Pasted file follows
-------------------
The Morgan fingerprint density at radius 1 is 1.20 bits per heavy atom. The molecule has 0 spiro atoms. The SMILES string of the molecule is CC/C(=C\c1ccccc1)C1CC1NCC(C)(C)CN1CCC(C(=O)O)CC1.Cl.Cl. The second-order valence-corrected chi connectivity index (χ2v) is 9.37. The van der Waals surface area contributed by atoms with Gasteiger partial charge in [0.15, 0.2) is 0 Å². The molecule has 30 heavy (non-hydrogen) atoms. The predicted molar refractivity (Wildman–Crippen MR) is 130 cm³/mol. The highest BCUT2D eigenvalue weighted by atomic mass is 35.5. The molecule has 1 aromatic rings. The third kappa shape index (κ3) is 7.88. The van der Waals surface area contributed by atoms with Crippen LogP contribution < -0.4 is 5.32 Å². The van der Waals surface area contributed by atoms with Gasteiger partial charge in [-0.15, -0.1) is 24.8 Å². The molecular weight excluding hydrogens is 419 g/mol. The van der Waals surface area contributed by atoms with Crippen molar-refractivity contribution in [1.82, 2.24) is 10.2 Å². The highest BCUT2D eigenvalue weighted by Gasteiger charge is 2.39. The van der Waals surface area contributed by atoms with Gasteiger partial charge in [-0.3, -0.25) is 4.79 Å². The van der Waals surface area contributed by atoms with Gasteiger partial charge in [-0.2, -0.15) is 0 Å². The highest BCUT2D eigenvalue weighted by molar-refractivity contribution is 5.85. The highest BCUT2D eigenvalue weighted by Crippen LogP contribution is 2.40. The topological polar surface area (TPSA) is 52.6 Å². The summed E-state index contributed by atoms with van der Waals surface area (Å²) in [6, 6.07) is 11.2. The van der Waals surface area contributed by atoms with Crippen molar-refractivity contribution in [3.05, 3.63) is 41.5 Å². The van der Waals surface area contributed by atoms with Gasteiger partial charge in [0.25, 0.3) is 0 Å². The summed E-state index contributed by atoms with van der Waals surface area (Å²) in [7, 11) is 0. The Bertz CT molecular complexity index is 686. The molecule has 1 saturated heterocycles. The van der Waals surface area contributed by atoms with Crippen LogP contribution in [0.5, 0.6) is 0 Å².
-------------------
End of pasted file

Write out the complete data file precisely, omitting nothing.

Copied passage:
The Morgan fingerprint density at radius 1 is 1.20 bits per heavy atom. The molecule has 0 spiro atoms. The SMILES string of the molecule is CC/C(=C\c1ccccc1)C1CC1NCC(C)(C)CN1CCC(C(=O)O)CC1.Cl.Cl. The second-order valence-corrected chi connectivity index (χ2v) is 9.37. The van der Waals surface area contributed by atoms with Gasteiger partial charge in [0.15, 0.2) is 0 Å². The molecule has 30 heavy (non-hydrogen) atoms. The predicted molar refractivity (Wildman–Crippen MR) is 130 cm³/mol. The highest BCUT2D eigenvalue weighted by atomic mass is 35.5. The molecule has 1 aromatic rings. The third kappa shape index (κ3) is 7.88. The van der Waals surface area contributed by atoms with Crippen LogP contribution < -0.4 is 5.32 Å². The van der Waals surface area contributed by atoms with Gasteiger partial charge in [-0.15, -0.1) is 24.8 Å². The molecular weight excluding hydrogens is 419 g/mol. The van der Waals surface area contributed by atoms with Crippen molar-refractivity contribution in [1.82, 2.24) is 10.2 Å². The highest BCUT2D eigenvalue weighted by Gasteiger charge is 2.39. The van der Waals surface area contributed by atoms with Gasteiger partial charge in [-0.3, -0.25) is 4.79 Å². The van der Waals surface area contributed by atoms with Gasteiger partial charge in [-0.2, -0.15) is 0 Å². The highest BCUT2D eigenvalue weighted by molar-refractivity contribution is 5.85. The highest BCUT2D eigenvalue weighted by Crippen LogP contribution is 2.40. The topological polar surface area (TPSA) is 52.6 Å². The summed E-state index contributed by atoms with van der Waals surface area (Å²) in [6, 6.07) is 11.2. The van der Waals surface area contributed by atoms with Crippen molar-refractivity contribution in [3.05, 3.63) is 41.5 Å². The van der Waals surface area contributed by atoms with Gasteiger partial charge in [0.25, 0.3) is 0 Å². The summed E-state index contributed by atoms with van der Waals surface area (Å²) in [7, 11) is 0. The Bertz CT molecular complexity index is 686. The molecule has 1 saturated heterocycles. The van der Waals surface area contributed by atoms with Crippen LogP contribution in [0.5, 0.6) is 0 Å².